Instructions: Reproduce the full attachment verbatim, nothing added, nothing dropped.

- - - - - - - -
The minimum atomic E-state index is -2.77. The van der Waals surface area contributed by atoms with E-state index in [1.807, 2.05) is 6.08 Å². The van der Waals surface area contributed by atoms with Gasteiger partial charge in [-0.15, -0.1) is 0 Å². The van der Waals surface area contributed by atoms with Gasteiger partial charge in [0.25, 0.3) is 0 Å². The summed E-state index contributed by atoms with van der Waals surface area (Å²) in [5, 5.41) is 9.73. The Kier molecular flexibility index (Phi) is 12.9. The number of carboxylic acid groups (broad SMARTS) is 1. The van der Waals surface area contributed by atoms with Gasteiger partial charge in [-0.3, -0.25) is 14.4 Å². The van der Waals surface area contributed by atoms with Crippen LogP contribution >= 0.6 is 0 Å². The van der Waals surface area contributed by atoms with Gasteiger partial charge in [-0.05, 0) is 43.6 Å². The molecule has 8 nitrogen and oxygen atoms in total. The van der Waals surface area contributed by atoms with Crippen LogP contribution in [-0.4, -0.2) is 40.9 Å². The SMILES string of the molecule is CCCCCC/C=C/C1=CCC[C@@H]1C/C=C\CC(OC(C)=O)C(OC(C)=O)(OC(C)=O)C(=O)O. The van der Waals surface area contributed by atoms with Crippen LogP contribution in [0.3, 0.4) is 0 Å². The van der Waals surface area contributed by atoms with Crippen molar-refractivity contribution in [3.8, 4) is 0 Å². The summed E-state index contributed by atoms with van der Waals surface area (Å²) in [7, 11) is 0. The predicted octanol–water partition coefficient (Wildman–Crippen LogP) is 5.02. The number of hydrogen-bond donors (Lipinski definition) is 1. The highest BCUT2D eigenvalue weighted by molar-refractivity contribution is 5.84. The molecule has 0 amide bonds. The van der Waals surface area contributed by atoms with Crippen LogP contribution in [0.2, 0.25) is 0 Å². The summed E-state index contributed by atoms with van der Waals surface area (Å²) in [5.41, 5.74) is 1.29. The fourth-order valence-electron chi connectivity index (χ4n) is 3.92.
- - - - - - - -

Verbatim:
The minimum atomic E-state index is -2.77. The van der Waals surface area contributed by atoms with E-state index in [1.807, 2.05) is 6.08 Å². The van der Waals surface area contributed by atoms with Gasteiger partial charge in [-0.15, -0.1) is 0 Å². The van der Waals surface area contributed by atoms with Gasteiger partial charge in [0.25, 0.3) is 0 Å². The summed E-state index contributed by atoms with van der Waals surface area (Å²) in [5, 5.41) is 9.73. The Kier molecular flexibility index (Phi) is 12.9. The number of carboxylic acid groups (broad SMARTS) is 1. The van der Waals surface area contributed by atoms with Gasteiger partial charge in [-0.3, -0.25) is 14.4 Å². The van der Waals surface area contributed by atoms with Crippen LogP contribution >= 0.6 is 0 Å². The van der Waals surface area contributed by atoms with Gasteiger partial charge in [-0.05, 0) is 43.6 Å². The molecule has 8 nitrogen and oxygen atoms in total. The van der Waals surface area contributed by atoms with Crippen LogP contribution in [-0.4, -0.2) is 40.9 Å². The SMILES string of the molecule is CCCCCC/C=C/C1=CCC[C@@H]1C/C=C\CC(OC(C)=O)C(OC(C)=O)(OC(C)=O)C(=O)O. The van der Waals surface area contributed by atoms with Crippen LogP contribution in [0.3, 0.4) is 0 Å². The van der Waals surface area contributed by atoms with Crippen molar-refractivity contribution in [3.8, 4) is 0 Å². The summed E-state index contributed by atoms with van der Waals surface area (Å²) in [7, 11) is 0. The predicted octanol–water partition coefficient (Wildman–Crippen LogP) is 5.02. The number of hydrogen-bond donors (Lipinski definition) is 1. The highest BCUT2D eigenvalue weighted by molar-refractivity contribution is 5.84. The molecule has 0 amide bonds. The van der Waals surface area contributed by atoms with Crippen LogP contribution in [0.2, 0.25) is 0 Å². The summed E-state index contributed by atoms with van der Waals surface area (Å²) in [5.41, 5.74) is 1.29. The fourth-order valence-electron chi connectivity index (χ4n) is 3.92.